Jon Peck [opinions]

Using free software to build professional and life skills [free-software] [growth] [skills]

There are many obvious and fundamental ways in which usingfree software is good for you, such as choice, cost, andrights. Additionally, there are more abstract fringe benefitsthat should be considered as well. I feel that free softwarecan be used to build both professional and life skills.

Consider the generic, most common software packages that youuse on an everyday basis. These generic solutions offer notnecessarily the path of least resistance, but the path of broadestappeal or support. Sometimes, a specialized solution is moreappropriate. What better way to experiment with differenttools and techniques than to use free software?

For any particular niche, there's probably dozens, if nothundreds of options to choose from. A greater number ofoptions doesn't intrinsically lend itself to a better educationalexperience or a better solution. However, as you mine throughthe diverse array of available options, you'll research, experiment,and in the process develop fundamental skills.

When looking for a particular package, you first have toidentify the task you wish to complete. Then, researchpossible software solutions, and select some candidates. Trythem out in the same manner, and compare the results to see which bestfits your needs. Decide whether you found your solution or ifyou need to repeat the process and change your methods. Finally, publish your results by telling your friends or writing aboutit in a publication, such as a blog.

These steps roughly parallel the scientific method, theessential basic process for investigation and gainingknowledge. Consider the alternative; rote memorization andregurgitation, or just tagging along with the group in a popularitycontest without actually taking the time to use criticalanalysis. In the end, you gain experience and wisdomthat runs deeper than any blindly repeated opinion without backing.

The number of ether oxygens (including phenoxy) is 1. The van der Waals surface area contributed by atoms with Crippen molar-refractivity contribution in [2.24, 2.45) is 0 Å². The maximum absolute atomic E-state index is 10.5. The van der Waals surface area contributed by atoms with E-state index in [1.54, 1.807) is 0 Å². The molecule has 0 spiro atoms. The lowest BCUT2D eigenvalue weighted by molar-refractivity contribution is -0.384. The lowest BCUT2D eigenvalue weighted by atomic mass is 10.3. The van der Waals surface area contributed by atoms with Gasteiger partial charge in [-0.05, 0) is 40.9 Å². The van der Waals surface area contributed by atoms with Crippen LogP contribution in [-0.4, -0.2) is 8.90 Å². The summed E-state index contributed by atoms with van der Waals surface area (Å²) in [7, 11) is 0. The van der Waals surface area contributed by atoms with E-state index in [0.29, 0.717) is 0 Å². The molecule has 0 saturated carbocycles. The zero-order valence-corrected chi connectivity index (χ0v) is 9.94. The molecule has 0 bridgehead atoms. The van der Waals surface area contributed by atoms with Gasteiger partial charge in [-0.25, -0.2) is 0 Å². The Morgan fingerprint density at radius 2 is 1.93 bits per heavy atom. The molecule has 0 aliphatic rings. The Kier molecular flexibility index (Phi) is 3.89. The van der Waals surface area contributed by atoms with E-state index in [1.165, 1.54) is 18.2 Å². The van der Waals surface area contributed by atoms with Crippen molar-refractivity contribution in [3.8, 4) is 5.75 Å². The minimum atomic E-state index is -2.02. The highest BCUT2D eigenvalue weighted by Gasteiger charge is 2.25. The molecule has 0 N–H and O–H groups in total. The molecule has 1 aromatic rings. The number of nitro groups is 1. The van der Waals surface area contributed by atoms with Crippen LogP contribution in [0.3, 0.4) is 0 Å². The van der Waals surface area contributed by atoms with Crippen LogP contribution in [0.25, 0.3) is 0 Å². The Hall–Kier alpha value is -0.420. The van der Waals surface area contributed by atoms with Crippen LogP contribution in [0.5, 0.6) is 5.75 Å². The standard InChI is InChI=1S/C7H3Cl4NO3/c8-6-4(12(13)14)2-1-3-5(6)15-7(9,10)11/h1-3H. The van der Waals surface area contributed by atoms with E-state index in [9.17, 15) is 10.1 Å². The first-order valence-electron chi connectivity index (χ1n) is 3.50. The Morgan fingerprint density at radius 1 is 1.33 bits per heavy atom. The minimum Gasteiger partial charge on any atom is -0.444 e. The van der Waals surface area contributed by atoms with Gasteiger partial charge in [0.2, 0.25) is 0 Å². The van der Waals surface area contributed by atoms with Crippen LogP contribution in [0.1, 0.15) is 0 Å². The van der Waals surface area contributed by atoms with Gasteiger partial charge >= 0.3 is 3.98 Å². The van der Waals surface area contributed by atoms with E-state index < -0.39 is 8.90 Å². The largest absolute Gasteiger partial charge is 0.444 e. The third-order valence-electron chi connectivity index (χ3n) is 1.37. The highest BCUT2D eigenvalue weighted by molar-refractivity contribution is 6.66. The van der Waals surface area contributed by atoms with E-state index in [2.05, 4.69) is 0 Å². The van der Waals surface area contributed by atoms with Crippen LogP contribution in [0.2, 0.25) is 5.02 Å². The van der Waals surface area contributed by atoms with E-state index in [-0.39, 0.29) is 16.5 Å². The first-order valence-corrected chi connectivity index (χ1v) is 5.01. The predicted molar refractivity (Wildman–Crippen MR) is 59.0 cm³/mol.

Sometimes, you'll find an area that doesn't have the rightsolution for your need, and you've got a solid idea of what wouldwork. Using free tools, documentation and community support,you may be able to build your own program using your knowledge, driventhrough the learning curve by your interest and need. Whenyou release the finished product to the public, you're sharing yourknowledge and expertise.

If you're filling a niche, you may find others in thecommunity who share your interest and want to help. You'llwork with a diverse array of knowledge, background andpersonalities. You'll learn to adapt and work with others whomay share many commonalities, but also a diversity of opinion andmethodologies. Regardless of the success of the project, thecollaborative process should provide you with valuable networkingopportunities and a degree of professionalism that would be difficult,if not impossible to find anywhere else.

The idealistic personal growth aspect of free software isunique; can you commonly find this kind of potential in other types ofsoftware? These theoretical pathways to scientificmethodology, experience, wisdom, collaboration, altruism, andprofessionalism should not be overlooked.


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